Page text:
What is mindfulness and why do you care? Most importantly, can you do it in the middle of a busy life? Çan you practice mindfulness at work?
Mindfulness is an ancient tradition that’s all the rage now. Time magazine’s cover promoted it last year and Harvard Business Review regularly promotes it to their busy executive readership. Why?
Essentially, mindfulness is like taking your brain and brain-body-stress connection to the gym to strengthen the neuro-connections that can calm down your stress. The more we learn about stress and the brain, the more we learn that we can interrupt the stress response hormones that most of us have habitually turned to “high.” It’s become a habit to believe that stress is necessary to our success, but this isn’t the case. In fact, we’re learning that stress actually dampens our ability to be creative and resourceful – to meet a deadline or develop a brilliant solution to an intractible problem.
How does mindfulness calm down your stress?
When you have a stressful event in your life, your brain-body stress-response system clicks on. This often happens during (or before) your morning commute.
Don’t confuse the value of focus for the value of stress in achieving success.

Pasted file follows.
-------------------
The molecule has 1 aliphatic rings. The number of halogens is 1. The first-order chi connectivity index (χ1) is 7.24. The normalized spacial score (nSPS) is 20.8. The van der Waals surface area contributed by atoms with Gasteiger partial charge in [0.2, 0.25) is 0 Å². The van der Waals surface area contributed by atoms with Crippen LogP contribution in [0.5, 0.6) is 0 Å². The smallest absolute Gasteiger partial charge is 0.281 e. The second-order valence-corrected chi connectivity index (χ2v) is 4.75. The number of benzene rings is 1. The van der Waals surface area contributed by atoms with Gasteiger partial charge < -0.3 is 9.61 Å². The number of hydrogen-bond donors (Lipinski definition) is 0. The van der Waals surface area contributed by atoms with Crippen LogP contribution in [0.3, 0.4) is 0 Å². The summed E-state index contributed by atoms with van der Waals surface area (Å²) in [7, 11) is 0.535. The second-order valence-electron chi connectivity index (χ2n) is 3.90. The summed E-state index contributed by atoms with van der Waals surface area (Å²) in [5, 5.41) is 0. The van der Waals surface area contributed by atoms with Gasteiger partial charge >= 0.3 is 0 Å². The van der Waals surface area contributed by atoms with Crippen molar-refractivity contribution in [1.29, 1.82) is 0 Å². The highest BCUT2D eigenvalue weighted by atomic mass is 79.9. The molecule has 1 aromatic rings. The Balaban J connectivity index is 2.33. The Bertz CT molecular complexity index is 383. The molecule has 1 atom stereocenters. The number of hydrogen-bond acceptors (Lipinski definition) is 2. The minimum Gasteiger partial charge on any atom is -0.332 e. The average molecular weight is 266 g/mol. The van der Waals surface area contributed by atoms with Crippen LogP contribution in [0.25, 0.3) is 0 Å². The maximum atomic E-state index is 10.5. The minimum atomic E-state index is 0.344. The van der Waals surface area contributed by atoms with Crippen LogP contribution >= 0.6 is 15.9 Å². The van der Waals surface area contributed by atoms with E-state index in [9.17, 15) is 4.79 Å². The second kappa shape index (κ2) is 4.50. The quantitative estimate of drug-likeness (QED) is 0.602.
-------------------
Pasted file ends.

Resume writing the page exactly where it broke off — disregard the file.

For the vast majority of us, the stress spigot doesn’t get turned off with intentional mindfulness, and every little thing just piles onto it. Even when we’re calm, this stress ball of habitual tension and anxiety lurks just below the surface so it just takes a small thing (like that giant list of emails!) to light it all up again.
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Mindfulness at work not only calms you down in the moment, but – very importantly – when regularly practiced, it builds up an alternative neural network of mind-body connection that begins to invoke itself under stress circumstances. When you’re practiced at mindfulness, you develop the ability to notice a stress response beginning and interrupt the cycle. This gives you greater control over whether and how you respond.
How do I do it?
Does a mindfulness practice always have to include meditation? Nope. You can practice mindfulness on your morning commute or cleaning the house. There is no end of ways to practice and none of them are difficult, but they do take focus and commitment. A few minutes a day – every day – will produce results in reduced stress and greater focus and productivity.
The trick? You have to actually. Be. Mindful.